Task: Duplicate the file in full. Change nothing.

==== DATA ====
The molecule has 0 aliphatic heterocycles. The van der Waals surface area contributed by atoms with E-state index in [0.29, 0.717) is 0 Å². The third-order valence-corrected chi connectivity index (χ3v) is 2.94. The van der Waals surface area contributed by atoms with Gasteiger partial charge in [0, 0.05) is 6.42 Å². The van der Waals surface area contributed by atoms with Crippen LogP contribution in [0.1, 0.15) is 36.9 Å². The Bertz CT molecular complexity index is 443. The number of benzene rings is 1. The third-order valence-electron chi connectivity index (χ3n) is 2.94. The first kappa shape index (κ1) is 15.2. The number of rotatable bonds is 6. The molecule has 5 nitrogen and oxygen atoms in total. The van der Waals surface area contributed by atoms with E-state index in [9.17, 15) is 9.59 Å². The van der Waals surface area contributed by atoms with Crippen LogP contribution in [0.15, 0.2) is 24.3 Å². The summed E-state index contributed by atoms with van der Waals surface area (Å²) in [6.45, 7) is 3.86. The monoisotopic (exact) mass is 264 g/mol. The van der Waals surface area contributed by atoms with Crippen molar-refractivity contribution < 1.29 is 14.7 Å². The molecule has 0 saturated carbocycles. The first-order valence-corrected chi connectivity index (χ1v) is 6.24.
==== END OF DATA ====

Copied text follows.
The molecule has 0 aliphatic heterocycles. The van der Waals surface area contributed by atoms with E-state index in [0.29, 0.717) is 0 Å². The third-order valence-corrected chi connectivity index (χ3v) is 2.94. The van der Waals surface area contributed by atoms with Gasteiger partial charge in [0, 0.05) is 6.42 Å². The van der Waals surface area contributed by atoms with Crippen LogP contribution in [0.1, 0.15) is 36.9 Å². The Bertz CT molecular complexity index is 443. The number of benzene rings is 1. The third-order valence-electron chi connectivity index (χ3n) is 2.94. The first kappa shape index (κ1) is 15.2. The number of rotatable bonds is 6. The molecule has 5 nitrogen and oxygen atoms in total. The van der Waals surface area contributed by atoms with E-state index in [9.17, 15) is 9.59 Å². The van der Waals surface area contributed by atoms with Crippen LogP contribution in [0.15, 0.2) is 24.3 Å². The summed E-state index contributed by atoms with van der Waals surface area (Å²) in [6.45, 7) is 3.86. The monoisotopic (exact) mass is 264 g/mol. The van der Waals surface area contributed by atoms with Crippen molar-refractivity contribution < 1.29 is 14.7 Å². The molecule has 0 saturated carbocycles. The first-order valence-corrected chi connectivity index (χ1v) is 6.24.